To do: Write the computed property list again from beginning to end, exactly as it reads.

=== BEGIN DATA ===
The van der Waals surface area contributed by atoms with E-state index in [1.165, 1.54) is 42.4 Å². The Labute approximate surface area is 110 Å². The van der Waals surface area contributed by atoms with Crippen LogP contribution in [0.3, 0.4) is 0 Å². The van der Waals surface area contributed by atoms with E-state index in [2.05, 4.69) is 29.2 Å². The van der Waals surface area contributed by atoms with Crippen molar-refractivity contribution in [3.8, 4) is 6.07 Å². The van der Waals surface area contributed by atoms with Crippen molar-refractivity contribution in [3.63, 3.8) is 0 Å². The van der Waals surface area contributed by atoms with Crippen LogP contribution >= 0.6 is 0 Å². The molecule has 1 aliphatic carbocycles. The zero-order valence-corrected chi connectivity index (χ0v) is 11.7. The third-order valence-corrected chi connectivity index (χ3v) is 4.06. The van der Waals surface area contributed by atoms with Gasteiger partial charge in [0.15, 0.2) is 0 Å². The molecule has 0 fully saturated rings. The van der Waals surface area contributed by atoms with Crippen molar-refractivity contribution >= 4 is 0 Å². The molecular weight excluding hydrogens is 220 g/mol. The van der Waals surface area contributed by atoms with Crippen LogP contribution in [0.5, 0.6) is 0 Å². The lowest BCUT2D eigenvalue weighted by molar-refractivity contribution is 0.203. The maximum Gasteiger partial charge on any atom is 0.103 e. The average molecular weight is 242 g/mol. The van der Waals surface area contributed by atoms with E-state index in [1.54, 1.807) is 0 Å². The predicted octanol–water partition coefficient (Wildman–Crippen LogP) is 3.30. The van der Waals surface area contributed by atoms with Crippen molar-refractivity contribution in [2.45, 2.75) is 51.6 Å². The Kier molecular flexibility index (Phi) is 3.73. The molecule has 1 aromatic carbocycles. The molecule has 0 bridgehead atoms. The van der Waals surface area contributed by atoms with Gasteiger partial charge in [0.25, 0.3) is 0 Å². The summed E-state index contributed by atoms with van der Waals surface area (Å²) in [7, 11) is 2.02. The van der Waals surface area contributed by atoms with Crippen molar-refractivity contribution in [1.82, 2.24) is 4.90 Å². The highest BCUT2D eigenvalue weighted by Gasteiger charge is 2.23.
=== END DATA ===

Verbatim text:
The van der Waals surface area contributed by atoms with E-state index in [1.165, 1.54) is 42.4 Å². The Labute approximate surface area is 110 Å². The van der Waals surface area contributed by atoms with Crippen LogP contribution in [0.3, 0.4) is 0 Å². The van der Waals surface area contributed by atoms with E-state index in [2.05, 4.69) is 29.2 Å². The van der Waals surface area contributed by atoms with Crippen molar-refractivity contribution in [3.8, 4) is 6.07 Å². The van der Waals surface area contributed by atoms with Crippen molar-refractivity contribution in [3.63, 3.8) is 0 Å². The van der Waals surface area contributed by atoms with Crippen LogP contribution >= 0.6 is 0 Å². The molecule has 1 aliphatic carbocycles. The zero-order valence-corrected chi connectivity index (χ0v) is 11.7. The third-order valence-corrected chi connectivity index (χ3v) is 4.06. The van der Waals surface area contributed by atoms with Gasteiger partial charge in [0.15, 0.2) is 0 Å². The molecule has 0 fully saturated rings. The van der Waals surface area contributed by atoms with Crippen molar-refractivity contribution >= 4 is 0 Å². The molecular weight excluding hydrogens is 220 g/mol. The van der Waals surface area contributed by atoms with Crippen LogP contribution in [0.5, 0.6) is 0 Å². The lowest BCUT2D eigenvalue weighted by molar-refractivity contribution is 0.203. The maximum Gasteiger partial charge on any atom is 0.103 e. The average molecular weight is 242 g/mol. The van der Waals surface area contributed by atoms with E-state index in [1.54, 1.807) is 0 Å². The predicted octanol–water partition coefficient (Wildman–Crippen LogP) is 3.30. The van der Waals surface area contributed by atoms with Crippen molar-refractivity contribution in [2.45, 2.75) is 51.6 Å². The Kier molecular flexibility index (Phi) is 3.73. The molecule has 1 aromatic carbocycles. The molecule has 0 bridgehead atoms. The van der Waals surface area contributed by atoms with Gasteiger partial charge in [0.25, 0.3) is 0 Å². The summed E-state index contributed by atoms with van der Waals surface area (Å²) in [7, 11) is 2.02. The van der Waals surface area contributed by atoms with Crippen molar-refractivity contribution in [1.82, 2.24) is 4.90 Å². The highest BCUT2D eigenvalue weighted by Gasteiger charge is 2.23.